With a new gel and a new patch joining the existing line-up of contraceptive options, it seems that women have many choices these days to prevent a pregnancy.
On the face of it, yes. Condoms, spermicide, IUDs, the pill, a cervical cap, a diaphragm, the gel, are part of the list. But the birth control a woman chooses, said experts, needs to fit her life. And her personality. A woman who has post-it notes all over her computer screen might not be the best candidate for daily medication.
Bottom line: If you want your birth control to be effective, then make sure your choice is realistic and feasible.
“The vast majority of women will be able to find a contraception that works,” said
Bethany Golden, a certified nurse midwife and PhD candidate at the University of California San Francisco, “but we still have women that can’t … if someone can’t have a hormonal contraception, we’re down to a few options.”
The pill, the patch and the shot, oh my!
Finding the contraception that works for you can be complicated. So, how can you make it uncomplicated?
First, evaluate the product. How does it work, how is it used, and how effective is it, from two vantage points: its effectiveness for the typical user, and when it’s used exactly as the manufacturer says. Typical use includes some user error, say, genital contact before putting on a condom, or forgetting to take the pill one weekend. But the perfect use figure represents how good the method is.
Knowing the differences between these two figures and knowing what that typical error is that can result in a pregnancy can help you choose the best prophylactic. Said the author of one study: “The user characteristic that is probably most important is imperfect use of the method.”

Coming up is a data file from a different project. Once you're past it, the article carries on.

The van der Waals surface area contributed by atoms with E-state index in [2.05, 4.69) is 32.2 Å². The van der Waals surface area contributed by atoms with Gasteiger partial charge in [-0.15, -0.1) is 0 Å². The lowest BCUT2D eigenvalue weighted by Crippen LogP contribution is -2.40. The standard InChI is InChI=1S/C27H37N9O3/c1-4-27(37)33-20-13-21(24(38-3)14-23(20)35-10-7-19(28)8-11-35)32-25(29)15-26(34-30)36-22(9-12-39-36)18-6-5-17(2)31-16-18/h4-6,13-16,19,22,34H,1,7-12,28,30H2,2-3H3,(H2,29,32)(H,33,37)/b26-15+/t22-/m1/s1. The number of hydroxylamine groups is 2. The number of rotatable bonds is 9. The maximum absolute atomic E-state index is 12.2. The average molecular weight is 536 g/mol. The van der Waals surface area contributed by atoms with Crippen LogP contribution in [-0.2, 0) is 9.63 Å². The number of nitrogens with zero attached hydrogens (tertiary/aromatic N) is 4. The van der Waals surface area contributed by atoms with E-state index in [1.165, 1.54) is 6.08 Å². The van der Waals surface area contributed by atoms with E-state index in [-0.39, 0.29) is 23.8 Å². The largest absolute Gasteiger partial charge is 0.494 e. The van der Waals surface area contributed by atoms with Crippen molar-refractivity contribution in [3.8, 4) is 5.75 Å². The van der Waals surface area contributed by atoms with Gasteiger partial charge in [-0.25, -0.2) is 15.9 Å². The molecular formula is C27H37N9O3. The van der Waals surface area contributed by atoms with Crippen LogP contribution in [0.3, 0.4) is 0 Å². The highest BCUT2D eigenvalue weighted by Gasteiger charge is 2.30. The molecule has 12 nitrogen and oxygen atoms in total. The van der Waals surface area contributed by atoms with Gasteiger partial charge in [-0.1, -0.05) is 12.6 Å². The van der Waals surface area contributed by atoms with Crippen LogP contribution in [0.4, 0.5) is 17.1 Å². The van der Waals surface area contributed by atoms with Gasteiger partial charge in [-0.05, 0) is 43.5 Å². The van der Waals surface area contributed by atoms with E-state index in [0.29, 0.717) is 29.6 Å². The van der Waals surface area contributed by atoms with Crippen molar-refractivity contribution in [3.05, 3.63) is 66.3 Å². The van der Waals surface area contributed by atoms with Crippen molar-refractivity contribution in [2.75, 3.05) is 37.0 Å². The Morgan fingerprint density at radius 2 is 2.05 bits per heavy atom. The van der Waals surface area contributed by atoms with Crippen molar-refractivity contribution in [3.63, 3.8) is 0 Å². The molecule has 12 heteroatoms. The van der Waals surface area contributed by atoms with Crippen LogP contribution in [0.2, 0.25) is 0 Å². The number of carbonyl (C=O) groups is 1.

The accompanying chart can help you decide.
Good contraception needs to be something you’ll use, and that can mean different things to different people. It might mean it fits your price point, or it is discrete. Maybe you like getting a period, maybe you hate it.
Golden explained people can change and adapt. “We all have the ability to integrate different forms of birth control, if we desire to. So the question is, is the desire there, is the motivation there, and is there a tip and trick that somebody can do.” Getting the right fit with contraception means balancing a bunch of needs and wants, and personality will come into it. “People’s personalities play a factor but again, It may not be the factor that’s the most critical for choice,” said Golden.
Does this sound like you ? As a condom user, you always have a condom on hand, check its expiration, and always put it on the right way?
If you said ‘yes’, that’s a perfect user.
Or the pill? Do you have a timer set to take the pill and always have the next pack ready? Or do you keep the pills near your toothbrush?
But, what if that isn’t you? What if you’re the woman with post-it notes all over her computer?
Forgetful or spontaneous
For the person who can rarely find her keys and prefers intuition to a GPS, then methods like IUDs, the ring or intrauterine devices and shots have little user error. The user has little control over these types because a health care professional takes care of either placement or the shot, and so the perfect and typical use is similar. The shot and most IUDs are hormonal although the Paragard IUD, a non-hormonal contraceptive, is made of copper.
Frequency is another point to consider in determining the type of contraception. Maybe you have sex infrequently but like being protected all the time by something like an IUD or an implant. Or you are more sexually active and like having long-term protection but also use condoms with different partners.
This is not one size fits all. “You could have two people with totally different frequencies, who choose the same method,” said Golden.
Other options: The ring is a hormonal birth control that sits in the vagina below the cervix. There are also the diaphragm and the cervical cap, dubbed barrier contraception, and are used with spermicide.
Narrowing the choice
The next decision is hormonal or non-hormonal. The pill, the patch, the shot, the ring and IUDs are predominantly hormonal. Condoms, spermicide, the gel, the sponge and the diaphragm are all non-hormonal.